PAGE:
Why Hydrogen? - The Colorado Hydrogen Network Vision
Renewable energy – wind, solar and hydroelectric – are energy sources that also need both a carrier and storage. The electricity from these sources, transported on the grid, can serve as the energy carrier. Hydrogen is an energy carrier which can be generated from renewable electricity (and other sources), but hydrogen can serve storage needs as well. This makes hydrogen important for transportation, where a large amount of portable, storable energy is required.
Although hydrogen is in its infancy as a transportation fuel, government and industry are working toward clean, economical, and safe hydrogen production and distribution for widespread use in Fuel Cell EV’s (Electric Vehicles). Fuel Cell EVs are available to the consumer market now, in limited quantities, in localized regions domestically and around the world. The Colorado Hydrogen Network is working to deploy Fuel Cell EV’s in Colorado. The market is also developing for buses, material handling equipment (such as forklifts), ground support equipment, medium and heavy-duty vehicles, and stationary applications.
For any technology to be adopted, it must meet three criteria: it must be technically feasible; it must be affordable; and people must be willing to adopt it. The Colorado Hydrogen Network aims to address all three to accelerate the deployment of hydrogen technology through initiatives and advocacy.
Promote – Advocate – Educate – Accelerate
Technical exchange with inventors, scientists, national laboratories, universities and business
The exchange of business and investment opportunities
Help educate media, the public and local government to the important role of hydrogen in the energy transition and to win their support
Fuel Cell Electric Vehicles (EV's) need hydrogen fuel. Therefore, Fuel Cell EV's can't be deployed until fuel stations are built. But who would invest in building fuel stations if no Fuel Cell EV's exist? Obviously, both need to be deployed simultaneously. But because the initial Return on Investment (ROI) is low, sponsorship is needed to help get the first hydrogen stations built. This is where the Colorado Hydrogen Network comes in. By working with sponsors, investors, Colorado government and fuel infrastructure businesses, we'll help solve this stalemate so Colorado can follow California as one of the leading Fuel Cell EV states.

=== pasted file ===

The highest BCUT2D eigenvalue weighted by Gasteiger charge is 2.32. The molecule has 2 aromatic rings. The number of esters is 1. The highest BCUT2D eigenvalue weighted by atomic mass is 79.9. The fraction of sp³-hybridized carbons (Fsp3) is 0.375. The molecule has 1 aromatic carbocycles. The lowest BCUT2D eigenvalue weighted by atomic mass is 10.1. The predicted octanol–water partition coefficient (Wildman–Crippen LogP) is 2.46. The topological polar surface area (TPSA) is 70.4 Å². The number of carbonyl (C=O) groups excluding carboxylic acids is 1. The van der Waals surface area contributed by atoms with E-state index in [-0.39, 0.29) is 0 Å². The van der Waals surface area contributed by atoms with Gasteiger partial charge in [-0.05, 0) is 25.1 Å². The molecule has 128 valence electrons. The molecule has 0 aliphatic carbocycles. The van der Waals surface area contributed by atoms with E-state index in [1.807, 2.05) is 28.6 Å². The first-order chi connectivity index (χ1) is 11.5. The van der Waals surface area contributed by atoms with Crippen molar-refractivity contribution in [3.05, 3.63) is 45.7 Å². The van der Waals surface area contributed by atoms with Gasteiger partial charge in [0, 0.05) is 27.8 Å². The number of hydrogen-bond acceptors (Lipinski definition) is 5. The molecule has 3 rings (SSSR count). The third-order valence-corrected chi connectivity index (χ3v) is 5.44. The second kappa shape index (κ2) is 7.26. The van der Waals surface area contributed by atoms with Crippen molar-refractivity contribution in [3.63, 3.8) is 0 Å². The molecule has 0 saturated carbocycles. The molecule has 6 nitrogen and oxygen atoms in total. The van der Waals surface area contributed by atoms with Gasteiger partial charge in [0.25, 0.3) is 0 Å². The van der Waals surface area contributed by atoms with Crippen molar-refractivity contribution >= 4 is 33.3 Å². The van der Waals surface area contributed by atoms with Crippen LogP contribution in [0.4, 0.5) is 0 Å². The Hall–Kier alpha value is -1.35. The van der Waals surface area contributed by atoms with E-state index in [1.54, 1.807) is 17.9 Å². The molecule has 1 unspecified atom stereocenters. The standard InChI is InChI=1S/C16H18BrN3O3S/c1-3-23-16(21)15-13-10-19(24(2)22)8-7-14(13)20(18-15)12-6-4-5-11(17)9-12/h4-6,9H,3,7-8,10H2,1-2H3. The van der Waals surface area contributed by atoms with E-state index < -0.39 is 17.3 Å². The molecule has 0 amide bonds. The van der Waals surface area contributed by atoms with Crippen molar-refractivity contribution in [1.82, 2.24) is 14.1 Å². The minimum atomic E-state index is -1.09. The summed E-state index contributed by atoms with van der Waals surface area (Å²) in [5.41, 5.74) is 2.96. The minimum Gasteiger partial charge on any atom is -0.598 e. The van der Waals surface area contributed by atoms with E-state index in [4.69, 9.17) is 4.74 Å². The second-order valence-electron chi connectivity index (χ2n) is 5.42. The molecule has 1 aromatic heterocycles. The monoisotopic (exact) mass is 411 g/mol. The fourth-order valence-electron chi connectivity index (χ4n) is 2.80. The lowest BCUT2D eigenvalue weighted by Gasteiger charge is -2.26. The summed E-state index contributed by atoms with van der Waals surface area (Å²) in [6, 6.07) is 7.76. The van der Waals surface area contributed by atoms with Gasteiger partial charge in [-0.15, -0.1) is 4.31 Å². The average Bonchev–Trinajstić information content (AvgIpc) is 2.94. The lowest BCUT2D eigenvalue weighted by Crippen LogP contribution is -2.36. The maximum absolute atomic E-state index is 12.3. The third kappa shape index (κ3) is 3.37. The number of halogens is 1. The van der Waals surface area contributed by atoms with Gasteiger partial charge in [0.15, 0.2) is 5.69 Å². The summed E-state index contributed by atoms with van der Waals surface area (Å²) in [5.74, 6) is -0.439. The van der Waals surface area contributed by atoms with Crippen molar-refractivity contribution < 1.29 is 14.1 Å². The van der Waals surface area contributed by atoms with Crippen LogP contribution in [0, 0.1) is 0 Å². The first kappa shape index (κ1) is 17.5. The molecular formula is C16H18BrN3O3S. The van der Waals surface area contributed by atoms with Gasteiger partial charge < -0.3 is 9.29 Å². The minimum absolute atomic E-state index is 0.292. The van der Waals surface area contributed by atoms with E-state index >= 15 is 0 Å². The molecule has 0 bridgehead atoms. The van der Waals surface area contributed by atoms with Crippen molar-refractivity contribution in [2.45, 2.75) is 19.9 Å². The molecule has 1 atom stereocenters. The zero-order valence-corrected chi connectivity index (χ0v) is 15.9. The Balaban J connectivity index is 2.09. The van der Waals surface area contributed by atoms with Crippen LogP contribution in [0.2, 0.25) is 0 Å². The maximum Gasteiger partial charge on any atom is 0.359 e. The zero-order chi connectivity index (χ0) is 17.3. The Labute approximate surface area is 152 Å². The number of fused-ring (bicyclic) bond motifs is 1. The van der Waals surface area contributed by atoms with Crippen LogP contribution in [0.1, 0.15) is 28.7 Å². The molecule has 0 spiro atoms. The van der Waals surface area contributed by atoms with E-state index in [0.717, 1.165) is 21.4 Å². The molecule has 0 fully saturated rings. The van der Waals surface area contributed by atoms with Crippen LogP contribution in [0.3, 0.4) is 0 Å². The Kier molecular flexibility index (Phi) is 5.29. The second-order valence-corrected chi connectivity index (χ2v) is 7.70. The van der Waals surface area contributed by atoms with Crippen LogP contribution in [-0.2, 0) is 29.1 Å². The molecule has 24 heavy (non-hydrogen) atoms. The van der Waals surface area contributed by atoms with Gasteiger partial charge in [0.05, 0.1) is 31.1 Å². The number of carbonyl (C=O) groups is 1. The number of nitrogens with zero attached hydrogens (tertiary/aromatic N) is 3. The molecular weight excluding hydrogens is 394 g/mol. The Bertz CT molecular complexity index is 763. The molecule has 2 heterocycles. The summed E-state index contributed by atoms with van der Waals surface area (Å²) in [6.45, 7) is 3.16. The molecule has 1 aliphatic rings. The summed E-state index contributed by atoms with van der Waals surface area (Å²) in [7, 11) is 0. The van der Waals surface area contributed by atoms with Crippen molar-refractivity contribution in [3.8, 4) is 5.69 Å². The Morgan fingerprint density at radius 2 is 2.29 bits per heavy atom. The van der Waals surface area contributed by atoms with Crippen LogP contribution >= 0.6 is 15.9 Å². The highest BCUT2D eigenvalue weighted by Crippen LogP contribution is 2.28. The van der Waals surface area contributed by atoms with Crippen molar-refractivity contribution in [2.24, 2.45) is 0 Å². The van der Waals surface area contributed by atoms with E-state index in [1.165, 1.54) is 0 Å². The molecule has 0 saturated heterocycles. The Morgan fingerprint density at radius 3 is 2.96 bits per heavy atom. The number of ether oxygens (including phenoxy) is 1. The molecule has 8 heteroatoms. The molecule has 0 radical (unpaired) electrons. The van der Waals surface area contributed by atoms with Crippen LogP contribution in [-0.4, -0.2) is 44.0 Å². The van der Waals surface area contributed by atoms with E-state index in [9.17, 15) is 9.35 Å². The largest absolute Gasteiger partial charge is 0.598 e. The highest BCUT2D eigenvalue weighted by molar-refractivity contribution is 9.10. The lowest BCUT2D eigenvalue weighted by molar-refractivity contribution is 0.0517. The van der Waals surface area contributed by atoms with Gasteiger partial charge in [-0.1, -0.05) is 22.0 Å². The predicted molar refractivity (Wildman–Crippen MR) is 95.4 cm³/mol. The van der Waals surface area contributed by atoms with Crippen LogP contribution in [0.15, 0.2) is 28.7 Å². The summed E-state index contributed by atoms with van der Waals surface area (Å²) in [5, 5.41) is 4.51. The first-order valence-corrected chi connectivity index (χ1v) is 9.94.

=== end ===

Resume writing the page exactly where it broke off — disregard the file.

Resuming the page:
The conversion of electricity to hydrogen or hydrogen back to electricity takes hardware. Electrolyzers use electricity to split water (H20) into hydrogen and oxygen. The hydrogen is compressed and stored for use. Hydrogen can be converted back to electricity in a device called a fuel cell. A number of Colorado businesses design and manufacture this hardware - from compressors to valves to tanks and more. The Colorado Hydrogen Network is an advocate for these businesses and acts as a platform for exchange of business opportunities and technical ideas.
Colorado Hydrogen Roadmap
Colorado air quality could benefit greatly from zero-carbon trasportion, electricity production and industries. Some municipalities and electric utilities have already committed to zero-carbon by specified dates, and more continue to join all the time. To help with this transition, Colorado already has a number of businesses supplying components to the hydrogen industry. What's needed is a way to orchestrate all these players - to bring together the suppliers and users, along with public support. To that end, Colorado Hydrogen Network is working with the Colorado Energy Office on a Colorado Hydrogen Roadmap - to plan and chart hydrogen infrastructure deployment for the next few years in order to accelerate that deployment.
The Colorado Hydrogen Network is an advocate for hydrogen technology to state and local decision makers. We seek to make those leaders aware of the benefits to Colorado's air quality from the deployment of hydrogen generated from renewable energy, and increase awareness of the Colorado hydrogen businesses available to help.
Hydrogen from Excess Renewable Energy
The output from wind and solar generators can sometimes exceed the needs of the grid. In many cases, these generators are simply turned off, or "curtailed". A better option would be to turn this excess electricity into hydrogen at fuel stations and used used to power Fuel Cell EV's. An additional benefit is that the generation of hydrogen could be turned on and off by the utilities to help balance the grid. The Colorado Hydrogen Network is working to deploy this technology.
Hydrogen has an image problem - the public doesn't seem to know much about it. The Colorado Hydrogen Network will work to change that with a podcast, the HydrogenNowCast, and also with various campaigns to educate governments, the public and the media about the benefits of hydrogen - especially for transportation.